MAGGIE THE THERAPY DOG
Did you know that PTSD has been reconsidered and is now a PTSI - Post Traumatic Stress Injury. Think about it, when a trauma is experienced and a person is left with "wounds" are those wounds a disorder or could they be a normal response to an abnormal stressor? Could they be signs of an injury?
(The following is an excerpt from C-PTSD From Surviving to Thriving, by Pete Walker, MFT.)
One type of PTSD results from a single traumatic incident like a car crash, being kidnapped, or natural disasters.
Complex PTSD (C-PTSD) is a more severe form of Post-traumatic stress disorder and results from abuse and/or neglect during our developmental years from birth until we leave home. Neglect can be physical or emotional or both.
List of Common C-PTSD Symptoms
- Emotional flashbacks
- Tyrannical inner and or outer critic
- Toxic shame
- Social anxiety
- Abject feelings of loneliness and abandonment
- Fragile self-esteem
- Attachment disorder
- Developmental arrests
- Relationship difficulties
- Radical mood vacillations
- Hair-trigger fight or flight response
- Oversensitivity to stressful situations
- Suicidal ideation
Emotional Flashbacks are perhaps the most noticeable and characteristic feature of C-PTSD. Survivors of traumatizing abandonment are extremely susceptible to painful emotional flashbacks, which unlike PTSD do not typically have a visual component. Emotional flashbacks are just that, flashbacks that, emotions from the past overcoming you in the present. Often people just feel like they don’t know why they feel such intense and seemingly out of the blue negative emotions. The emotions in an emotional flashback are usually terror, shame, anxiety, depression and the like.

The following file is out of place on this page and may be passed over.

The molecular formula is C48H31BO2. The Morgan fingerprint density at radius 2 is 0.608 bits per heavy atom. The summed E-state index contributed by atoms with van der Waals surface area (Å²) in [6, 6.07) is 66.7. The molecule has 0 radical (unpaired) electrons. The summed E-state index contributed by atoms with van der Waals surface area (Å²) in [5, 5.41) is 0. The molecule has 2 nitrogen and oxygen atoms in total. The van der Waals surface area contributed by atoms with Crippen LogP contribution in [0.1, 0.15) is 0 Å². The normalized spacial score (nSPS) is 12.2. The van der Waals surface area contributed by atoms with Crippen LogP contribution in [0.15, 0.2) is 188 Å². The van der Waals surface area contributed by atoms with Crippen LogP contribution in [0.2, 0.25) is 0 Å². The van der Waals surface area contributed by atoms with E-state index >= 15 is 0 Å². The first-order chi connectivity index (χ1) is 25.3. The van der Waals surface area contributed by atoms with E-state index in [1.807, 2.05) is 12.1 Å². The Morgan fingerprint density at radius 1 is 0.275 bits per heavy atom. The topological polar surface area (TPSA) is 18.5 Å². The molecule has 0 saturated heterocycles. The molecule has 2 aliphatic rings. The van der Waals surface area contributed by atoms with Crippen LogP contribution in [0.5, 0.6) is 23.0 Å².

Toxic Shame: The Veneer of an Emotional Flashback
Toxic shame obliterates a C-PTSD survivors' self-esteem with and they can experience an overwhelming sense that they are loathsome, ugly, stupid, or fatally flawed. Overwhelming self-disdain is typically a flashback to the way a person felt when suffering the contempt and visual skewering of his traumatizing parent. Toxic shame can also be created by parental neglect and rejection.
C-PTSD is often misdiagnosed as an anxiety or depressive disorder including bipolar, narcissistic, codependent, autistic spectrum and borderline, ADHD, ADD, Obsessive/compulsive disorder.
C-PTSD is caused by abuse or neglect during the developmental years from birth through teens, but mostly in our early years. A major factor in the development of C-PTSD is whether or not we had a healthy attachment to our primary caregiver from years 1-3. That attachment sets the stage for all other relationships in our life, from cradle to grave,.unless a person is fortunate enough to get help.
If you would like to know more about C-PTSD, click here to go to Pete Walker’s website.